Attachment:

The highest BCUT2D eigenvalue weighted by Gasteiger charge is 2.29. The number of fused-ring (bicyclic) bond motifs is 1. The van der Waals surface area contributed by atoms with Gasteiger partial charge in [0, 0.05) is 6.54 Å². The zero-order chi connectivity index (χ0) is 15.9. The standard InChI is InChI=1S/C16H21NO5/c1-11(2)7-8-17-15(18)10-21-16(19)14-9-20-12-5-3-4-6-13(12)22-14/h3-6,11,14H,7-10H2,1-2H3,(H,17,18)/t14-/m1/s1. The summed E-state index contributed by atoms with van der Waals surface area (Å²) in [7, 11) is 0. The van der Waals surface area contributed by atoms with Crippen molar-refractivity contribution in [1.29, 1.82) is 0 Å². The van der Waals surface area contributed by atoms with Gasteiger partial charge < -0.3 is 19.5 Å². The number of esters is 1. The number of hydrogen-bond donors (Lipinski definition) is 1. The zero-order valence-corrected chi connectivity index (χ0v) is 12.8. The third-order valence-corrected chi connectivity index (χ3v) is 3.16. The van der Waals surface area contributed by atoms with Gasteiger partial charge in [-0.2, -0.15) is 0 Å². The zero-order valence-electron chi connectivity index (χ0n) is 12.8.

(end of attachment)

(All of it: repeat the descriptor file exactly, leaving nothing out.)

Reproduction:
The highest BCUT2D eigenvalue weighted by Gasteiger charge is 2.29. The number of fused-ring (bicyclic) bond motifs is 1. The van der Waals surface area contributed by atoms with Gasteiger partial charge in [0, 0.05) is 6.54 Å². The zero-order chi connectivity index (χ0) is 15.9. The standard InChI is InChI=1S/C16H21NO5/c1-11(2)7-8-17-15(18)10-21-16(19)14-9-20-12-5-3-4-6-13(12)22-14/h3-6,11,14H,7-10H2,1-2H3,(H,17,18)/t14-/m1/s1. The summed E-state index contributed by atoms with van der Waals surface area (Å²) in [7, 11) is 0. The van der Waals surface area contributed by atoms with Crippen molar-refractivity contribution in [1.29, 1.82) is 0 Å². The van der Waals surface area contributed by atoms with Gasteiger partial charge < -0.3 is 19.5 Å². The number of esters is 1. The number of hydrogen-bond donors (Lipinski definition) is 1. The zero-order valence-corrected chi connectivity index (χ0v) is 12.8. The third-order valence-corrected chi connectivity index (χ3v) is 3.16. The van der Waals surface area contributed by atoms with Gasteiger partial charge in [-0.2, -0.15) is 0 Å². The zero-order valence-electron chi connectivity index (χ0n) is 12.8.